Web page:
Cloudrest Illusionist is nice enough on her own, but she combos well with Grisly Gourmet.

I like having Dushnikh Yal Archer here since he's a guard who can setup or complete trades on-board while also offering some protection and who happens to also have support removal. However, if you don't feel a need for another guard and/or support removal, you could swap him out for some hard removal. Those options include Devour (scales well with Cloudrest Illusionist), Fell the Mighty, Writ of Execution (slower than the others but lacks their limitations), or just whichever of Javelin or Cast Into Time you prefer, if you don't mind modifying the curve.

Alternatively, Morag Tong Nightblade could be swapped in for Dushnick Yal Archer. She's not defensive at all, but she has good synergy with Night Mother since she both generates and enjoys slaying tokens. Additionally, while the most expensive action in this deck only costs 2 mana, playing her might make your opponent think you are running Unstoppable Rage, and they might hold creatures in their hand they could actually safely play, giving you a break from their onslaught.

I like Grisly Gourmet since he offers a body, has the potential to tilt the opponent, and creates a token for The Night Mother, which might heal one of your creatures in the process. However if you aren't a fan of him he could be swapped out for Execute, which would reduce the high number of 3 cost cards and provide another action for fulfilling Voice of Balance's requirements.

Another possibility for swapping out Grisly Gourmet or any other 3 cost card if you don't like them is to remove three copies in exchange for an additional copy of Skaven Pyromancer and Cradlecrush Giant, and/or one or two copies of Wrothgar Forge and/or Volendrung. The value of the creatures offering aoe damage should be clear in a Night Mother deck. The reasoning for the additional supports is that Wrothgar Forge will fulfill two of Voice of Balance's requirements and can turn the deck's defensive options into potential threats later in the game. Similarly Volendrung can turn any creature who sticks a turn into a threat with Breakthrough, and it benefits from Cauldron Keeper.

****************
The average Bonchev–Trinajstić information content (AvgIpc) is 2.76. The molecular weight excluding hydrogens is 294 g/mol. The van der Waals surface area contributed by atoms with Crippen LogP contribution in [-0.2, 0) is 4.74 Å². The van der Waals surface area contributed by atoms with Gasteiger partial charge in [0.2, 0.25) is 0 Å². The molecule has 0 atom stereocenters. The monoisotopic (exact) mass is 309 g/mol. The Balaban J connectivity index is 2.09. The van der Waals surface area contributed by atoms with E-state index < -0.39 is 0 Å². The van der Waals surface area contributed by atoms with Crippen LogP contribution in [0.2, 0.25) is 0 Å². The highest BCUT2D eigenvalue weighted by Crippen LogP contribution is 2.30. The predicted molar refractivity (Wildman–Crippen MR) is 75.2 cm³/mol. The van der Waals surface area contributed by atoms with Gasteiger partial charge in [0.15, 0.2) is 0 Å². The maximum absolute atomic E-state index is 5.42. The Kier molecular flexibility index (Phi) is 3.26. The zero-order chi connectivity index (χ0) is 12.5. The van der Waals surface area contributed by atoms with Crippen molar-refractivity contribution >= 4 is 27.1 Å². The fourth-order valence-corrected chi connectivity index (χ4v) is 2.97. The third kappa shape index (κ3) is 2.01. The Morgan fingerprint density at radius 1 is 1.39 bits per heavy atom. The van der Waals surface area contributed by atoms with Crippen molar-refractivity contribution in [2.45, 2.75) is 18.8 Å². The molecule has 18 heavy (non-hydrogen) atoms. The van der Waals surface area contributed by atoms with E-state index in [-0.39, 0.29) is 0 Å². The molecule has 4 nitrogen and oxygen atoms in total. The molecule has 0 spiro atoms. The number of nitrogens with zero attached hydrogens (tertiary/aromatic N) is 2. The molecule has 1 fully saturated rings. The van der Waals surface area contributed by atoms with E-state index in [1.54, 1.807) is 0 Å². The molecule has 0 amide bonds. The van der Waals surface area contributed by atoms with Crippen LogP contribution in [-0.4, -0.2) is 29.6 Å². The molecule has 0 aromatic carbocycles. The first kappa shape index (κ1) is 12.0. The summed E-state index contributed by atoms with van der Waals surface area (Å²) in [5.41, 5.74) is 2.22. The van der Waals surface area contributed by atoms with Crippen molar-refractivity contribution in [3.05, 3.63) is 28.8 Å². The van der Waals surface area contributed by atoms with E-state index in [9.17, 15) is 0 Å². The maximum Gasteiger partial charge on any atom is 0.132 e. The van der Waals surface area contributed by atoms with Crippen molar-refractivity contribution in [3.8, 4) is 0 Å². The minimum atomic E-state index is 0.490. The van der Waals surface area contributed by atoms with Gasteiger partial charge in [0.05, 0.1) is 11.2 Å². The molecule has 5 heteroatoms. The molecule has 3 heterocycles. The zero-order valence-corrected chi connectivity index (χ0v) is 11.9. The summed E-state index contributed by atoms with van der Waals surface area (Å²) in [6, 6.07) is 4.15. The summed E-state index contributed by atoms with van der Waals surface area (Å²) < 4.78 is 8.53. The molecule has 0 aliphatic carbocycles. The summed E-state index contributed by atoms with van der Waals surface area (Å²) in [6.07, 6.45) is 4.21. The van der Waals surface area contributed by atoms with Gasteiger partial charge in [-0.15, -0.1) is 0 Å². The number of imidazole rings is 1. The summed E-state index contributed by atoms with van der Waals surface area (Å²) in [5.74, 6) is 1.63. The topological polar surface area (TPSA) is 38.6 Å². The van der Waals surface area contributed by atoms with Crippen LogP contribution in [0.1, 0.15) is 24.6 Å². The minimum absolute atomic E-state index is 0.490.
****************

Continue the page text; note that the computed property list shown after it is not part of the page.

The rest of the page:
So I realize that this deck looks pretty silly, but surprisingly I've found it to be very successful so far on the ladder. It usually can't attack as well as a normal midrange Crusader deck, and it can't control as well as a conventional control deck, support variety or otherwise, but despite this it proves quite versatile and resilient. I suppose it's a hybrid midrange-control deck.